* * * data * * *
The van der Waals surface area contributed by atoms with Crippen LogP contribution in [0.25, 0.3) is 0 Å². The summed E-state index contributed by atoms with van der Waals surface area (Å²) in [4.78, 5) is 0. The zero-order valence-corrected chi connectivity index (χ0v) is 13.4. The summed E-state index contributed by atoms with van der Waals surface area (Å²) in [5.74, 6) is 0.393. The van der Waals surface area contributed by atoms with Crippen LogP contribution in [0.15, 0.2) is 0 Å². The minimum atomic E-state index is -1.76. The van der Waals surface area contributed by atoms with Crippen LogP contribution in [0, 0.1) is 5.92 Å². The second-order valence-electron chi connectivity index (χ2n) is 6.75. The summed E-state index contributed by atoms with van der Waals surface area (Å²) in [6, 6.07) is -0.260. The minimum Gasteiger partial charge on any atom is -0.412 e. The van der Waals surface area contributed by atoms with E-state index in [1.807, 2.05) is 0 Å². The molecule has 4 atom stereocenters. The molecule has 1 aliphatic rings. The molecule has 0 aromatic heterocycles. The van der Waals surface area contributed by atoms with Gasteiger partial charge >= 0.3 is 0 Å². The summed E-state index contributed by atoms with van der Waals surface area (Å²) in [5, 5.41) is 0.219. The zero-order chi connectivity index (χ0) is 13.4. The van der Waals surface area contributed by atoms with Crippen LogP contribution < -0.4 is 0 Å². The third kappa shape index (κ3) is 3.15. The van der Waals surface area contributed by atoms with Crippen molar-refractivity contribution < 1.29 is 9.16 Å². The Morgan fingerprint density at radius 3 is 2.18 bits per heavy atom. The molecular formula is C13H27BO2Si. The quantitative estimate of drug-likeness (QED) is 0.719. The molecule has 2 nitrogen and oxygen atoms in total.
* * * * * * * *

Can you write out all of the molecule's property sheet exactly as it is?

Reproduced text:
The van der Waals surface area contributed by atoms with Crippen LogP contribution in [0.25, 0.3) is 0 Å². The summed E-state index contributed by atoms with van der Waals surface area (Å²) in [4.78, 5) is 0. The zero-order valence-corrected chi connectivity index (χ0v) is 13.4. The summed E-state index contributed by atoms with van der Waals surface area (Å²) in [5.74, 6) is 0.393. The van der Waals surface area contributed by atoms with Crippen LogP contribution in [0.15, 0.2) is 0 Å². The minimum atomic E-state index is -1.76. The van der Waals surface area contributed by atoms with Crippen LogP contribution in [0, 0.1) is 5.92 Å². The second-order valence-electron chi connectivity index (χ2n) is 6.75. The summed E-state index contributed by atoms with van der Waals surface area (Å²) in [6, 6.07) is -0.260. The minimum Gasteiger partial charge on any atom is -0.412 e. The van der Waals surface area contributed by atoms with E-state index in [1.807, 2.05) is 0 Å². The molecule has 4 atom stereocenters. The molecule has 1 aliphatic rings. The molecule has 0 aromatic heterocycles. The van der Waals surface area contributed by atoms with Gasteiger partial charge >= 0.3 is 0 Å². The summed E-state index contributed by atoms with van der Waals surface area (Å²) in [5, 5.41) is 0.219. The zero-order chi connectivity index (χ0) is 13.4. The van der Waals surface area contributed by atoms with Crippen LogP contribution < -0.4 is 0 Å². The third kappa shape index (κ3) is 3.15. The van der Waals surface area contributed by atoms with Crippen molar-refractivity contribution < 1.29 is 9.16 Å². The Morgan fingerprint density at radius 3 is 2.18 bits per heavy atom. The molecular formula is C13H27BO2Si. The quantitative estimate of drug-likeness (QED) is 0.719. The molecule has 2 nitrogen and oxygen atoms in total.